New Dawn breaks at Iostar

Executives perplexed by Airey's decision to quit BSkyB

LONDON — She is one of British TV’s premier players, famous for speaking the plain truth when other suits prefer to be diplomatic and stick to the script.

Why, then, is Dawn Airey standing down as head of channels at Europe’s leading paybox BSkyB to head Iostar, an upstart outfit surrounded in mystery?

It is not as if her job as the satcaster’s creative head is accomplished — ratings for flagship web Sky One continue to slide and rumors persist that some of her key lieutenants may be about to jump ship.

“Dawn is escaping because she is unhappy at Sky,” says a colleague, adding that she wanted the top job at commercial broadcast giant ITV, recently filled by Michael Grade. “With that vacancy filled, she has decided to take a risk by joining what could be a very exciting startup venture.”

Airey, managing director of Sky Networks, will leave next spring to become CEO of Iostar, an ambitious new venture apparently being built on the business model of a Hollywood studio.

The aim is to be a one-stop shop for TV, film and legit production, advertising production, distribution and talent management.

“Iostar is virgin territory for a British entertainment and media company,” says Theresa Wise, executive partner, communications and high tech, at Accenture. “As I understand it, the backers want to create a company where talent wants to work and where talent can work across lots of different platforms.”

Brit actors Stephen Fry, a fixture on British TV screens, and Hugh Laurie, lauded for his role in edgy medical saga “House,” are believed to be on board.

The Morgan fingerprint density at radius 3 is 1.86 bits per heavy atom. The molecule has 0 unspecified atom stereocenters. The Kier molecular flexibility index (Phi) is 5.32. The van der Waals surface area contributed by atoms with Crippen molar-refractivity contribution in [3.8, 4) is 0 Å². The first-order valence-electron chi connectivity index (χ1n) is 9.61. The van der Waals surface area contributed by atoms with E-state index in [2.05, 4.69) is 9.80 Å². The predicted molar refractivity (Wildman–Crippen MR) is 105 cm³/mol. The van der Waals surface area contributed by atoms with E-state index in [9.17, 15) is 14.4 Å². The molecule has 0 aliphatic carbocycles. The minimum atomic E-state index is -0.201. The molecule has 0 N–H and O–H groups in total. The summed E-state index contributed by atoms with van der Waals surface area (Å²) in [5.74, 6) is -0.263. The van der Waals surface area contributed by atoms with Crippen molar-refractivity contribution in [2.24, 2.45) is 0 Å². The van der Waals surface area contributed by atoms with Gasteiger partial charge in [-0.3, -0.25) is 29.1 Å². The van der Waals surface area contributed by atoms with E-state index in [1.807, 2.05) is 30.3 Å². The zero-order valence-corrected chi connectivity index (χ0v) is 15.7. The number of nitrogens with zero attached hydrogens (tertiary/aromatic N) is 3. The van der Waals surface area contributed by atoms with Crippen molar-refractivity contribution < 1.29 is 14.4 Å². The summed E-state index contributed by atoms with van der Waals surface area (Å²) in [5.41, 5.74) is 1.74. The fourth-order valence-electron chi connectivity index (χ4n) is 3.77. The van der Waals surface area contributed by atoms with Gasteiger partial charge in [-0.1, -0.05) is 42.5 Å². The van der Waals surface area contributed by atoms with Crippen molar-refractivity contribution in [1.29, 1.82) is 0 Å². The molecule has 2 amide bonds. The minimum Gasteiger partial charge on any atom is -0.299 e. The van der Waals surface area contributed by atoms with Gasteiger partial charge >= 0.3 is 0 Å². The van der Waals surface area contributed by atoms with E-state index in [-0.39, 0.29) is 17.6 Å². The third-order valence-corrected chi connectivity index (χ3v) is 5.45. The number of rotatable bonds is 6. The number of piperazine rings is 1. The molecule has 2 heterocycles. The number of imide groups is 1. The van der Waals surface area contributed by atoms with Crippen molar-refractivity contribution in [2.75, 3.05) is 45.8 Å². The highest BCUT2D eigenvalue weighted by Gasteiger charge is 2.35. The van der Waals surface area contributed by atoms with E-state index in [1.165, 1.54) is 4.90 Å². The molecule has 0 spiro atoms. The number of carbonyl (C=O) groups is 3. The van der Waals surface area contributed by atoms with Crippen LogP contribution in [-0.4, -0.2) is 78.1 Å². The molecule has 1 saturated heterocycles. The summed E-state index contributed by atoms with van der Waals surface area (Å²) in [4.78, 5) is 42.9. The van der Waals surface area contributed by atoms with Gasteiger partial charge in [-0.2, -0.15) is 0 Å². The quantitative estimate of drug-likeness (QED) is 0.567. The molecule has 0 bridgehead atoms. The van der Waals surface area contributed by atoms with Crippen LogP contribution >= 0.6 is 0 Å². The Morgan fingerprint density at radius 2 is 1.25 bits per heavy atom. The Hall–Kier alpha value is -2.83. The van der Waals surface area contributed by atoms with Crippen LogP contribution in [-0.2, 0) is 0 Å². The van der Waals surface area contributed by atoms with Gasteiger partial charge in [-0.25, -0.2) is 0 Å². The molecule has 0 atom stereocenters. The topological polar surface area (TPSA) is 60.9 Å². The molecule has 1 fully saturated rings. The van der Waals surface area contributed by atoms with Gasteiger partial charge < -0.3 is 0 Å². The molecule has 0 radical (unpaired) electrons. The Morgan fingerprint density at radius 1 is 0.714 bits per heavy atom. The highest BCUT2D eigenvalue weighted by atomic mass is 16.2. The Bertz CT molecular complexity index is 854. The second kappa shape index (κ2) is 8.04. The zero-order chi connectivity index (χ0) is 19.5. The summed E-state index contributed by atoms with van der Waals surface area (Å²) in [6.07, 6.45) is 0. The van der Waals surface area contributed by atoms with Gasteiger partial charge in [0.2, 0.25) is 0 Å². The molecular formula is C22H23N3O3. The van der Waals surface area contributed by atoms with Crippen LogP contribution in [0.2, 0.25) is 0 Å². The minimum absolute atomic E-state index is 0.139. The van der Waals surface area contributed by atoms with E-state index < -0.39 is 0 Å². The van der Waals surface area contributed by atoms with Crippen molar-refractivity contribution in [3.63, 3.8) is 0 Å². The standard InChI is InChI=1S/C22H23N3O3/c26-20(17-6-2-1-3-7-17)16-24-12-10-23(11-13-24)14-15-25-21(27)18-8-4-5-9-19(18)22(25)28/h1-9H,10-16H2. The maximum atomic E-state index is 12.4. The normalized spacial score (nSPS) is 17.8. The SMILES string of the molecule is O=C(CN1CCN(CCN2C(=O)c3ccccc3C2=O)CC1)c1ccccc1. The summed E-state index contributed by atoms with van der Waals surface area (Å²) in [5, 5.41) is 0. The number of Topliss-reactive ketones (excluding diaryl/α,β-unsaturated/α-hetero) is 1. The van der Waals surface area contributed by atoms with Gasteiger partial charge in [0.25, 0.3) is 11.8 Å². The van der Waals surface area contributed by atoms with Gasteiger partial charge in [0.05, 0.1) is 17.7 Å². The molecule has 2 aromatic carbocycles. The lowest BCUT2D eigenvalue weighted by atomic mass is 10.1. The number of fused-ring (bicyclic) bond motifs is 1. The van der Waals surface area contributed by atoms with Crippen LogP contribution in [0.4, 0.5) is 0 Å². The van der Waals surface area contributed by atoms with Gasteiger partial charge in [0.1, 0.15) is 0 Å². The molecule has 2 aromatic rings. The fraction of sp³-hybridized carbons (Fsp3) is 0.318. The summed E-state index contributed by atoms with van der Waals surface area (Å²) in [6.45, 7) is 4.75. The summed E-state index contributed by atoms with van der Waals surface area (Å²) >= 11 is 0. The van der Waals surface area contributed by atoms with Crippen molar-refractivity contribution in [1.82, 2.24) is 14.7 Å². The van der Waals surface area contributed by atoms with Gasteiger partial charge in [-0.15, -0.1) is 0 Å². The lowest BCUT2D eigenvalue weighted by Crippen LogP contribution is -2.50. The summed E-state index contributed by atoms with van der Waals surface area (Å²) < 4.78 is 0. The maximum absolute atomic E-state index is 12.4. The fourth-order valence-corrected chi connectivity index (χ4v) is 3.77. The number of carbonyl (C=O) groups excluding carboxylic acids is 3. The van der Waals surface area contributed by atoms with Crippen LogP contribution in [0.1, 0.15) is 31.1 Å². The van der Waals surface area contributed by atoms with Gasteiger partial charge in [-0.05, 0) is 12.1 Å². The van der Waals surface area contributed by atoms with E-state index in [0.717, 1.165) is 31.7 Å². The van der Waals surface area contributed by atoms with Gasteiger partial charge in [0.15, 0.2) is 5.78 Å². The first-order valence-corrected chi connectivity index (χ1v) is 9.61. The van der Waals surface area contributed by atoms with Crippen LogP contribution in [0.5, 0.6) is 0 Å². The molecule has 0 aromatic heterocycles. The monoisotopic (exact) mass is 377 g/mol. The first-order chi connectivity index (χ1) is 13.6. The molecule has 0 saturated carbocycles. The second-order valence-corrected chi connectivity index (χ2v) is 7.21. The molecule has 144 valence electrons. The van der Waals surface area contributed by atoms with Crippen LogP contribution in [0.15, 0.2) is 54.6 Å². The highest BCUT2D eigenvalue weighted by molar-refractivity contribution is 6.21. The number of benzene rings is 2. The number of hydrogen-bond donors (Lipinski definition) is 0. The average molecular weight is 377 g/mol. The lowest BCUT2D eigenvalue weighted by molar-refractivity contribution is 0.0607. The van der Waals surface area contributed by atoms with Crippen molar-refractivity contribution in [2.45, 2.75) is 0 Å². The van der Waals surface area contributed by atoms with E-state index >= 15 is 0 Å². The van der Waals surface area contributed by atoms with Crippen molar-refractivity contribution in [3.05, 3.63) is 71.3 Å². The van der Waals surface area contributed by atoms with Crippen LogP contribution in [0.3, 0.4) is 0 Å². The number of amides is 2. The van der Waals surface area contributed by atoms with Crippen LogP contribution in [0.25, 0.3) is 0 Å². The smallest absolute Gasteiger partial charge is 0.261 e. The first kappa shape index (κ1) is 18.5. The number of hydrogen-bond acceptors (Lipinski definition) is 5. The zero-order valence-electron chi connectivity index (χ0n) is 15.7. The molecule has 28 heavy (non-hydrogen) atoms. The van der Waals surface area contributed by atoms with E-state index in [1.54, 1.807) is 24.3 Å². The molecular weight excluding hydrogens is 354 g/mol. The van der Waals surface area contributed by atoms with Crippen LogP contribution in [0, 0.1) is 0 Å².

One of Iostar’s directors is ex-Hallmark topper Mark Grenside, whose resume includes a stint at Jim Henson; he refuses to elaborate on the upstart’s objectives.

However, ex-U.K. Disney chief-turned-media consultant Paul Robinson says: “Mark is a real creative heavyweight who can work across a range of genres.”

Airey, who helped launch Blighty’s last terrestrial channel, Five, almost a decade ago, also is being uncharacteristically tight-lipped.

The only quote in the press release announcing her exit from BSkyB came from CEO James Murdoch, who called her “a valued colleague and trusted friend. When the time comes, we will wish her well for the future.”

This is not the first time the 46-year-old maverick has surprised U.K. media watchers.

Three and a half years ago Airey suddenly quit the CEO’s seat at Five to join BSkyB following protracted talks with ITV.

BSkyB’s then CEO, Tony Ball, famously persuaded her to join the satcaster over lunch.

She had gone to the eatery expecting Ball to make an offer for Five. Instead, he told Airey, “I only want to buy you.”

But within months of her joining BSkyB, chairman Rupert Murdoch ousted Ball and replaced him with son James.

What, then, is Airey’s legacy at BSkyB?

Her critics claim the paybox still lacks a creative program culture — something she was tapped to fix.

This year audiences for the channel, whose most popular skein is “The Simpsons,” fell 9%.

Sky News — for which Airey is responsible — is having a tough time following an ill-judged relaunch in the fall of 2005 as rival BBC News 24’s audience share grows.

On the plus side, Airey has hired talented execs including Sky One controller Richard Woolfe and acquisitions topper Sophie Turner-Laing.

This fall Airey oversaw the poaching of “Lost” from another of her old employers, Channel 4, paying a record-breaking $1.7 million an episode.

In the past she famously said one of her biggest jobs at BSkyB had been to “get rid of all the shit” on Sky One.

Starting with a blank sheet of paper at Iostar, Airey faces no similar challenge in her new job.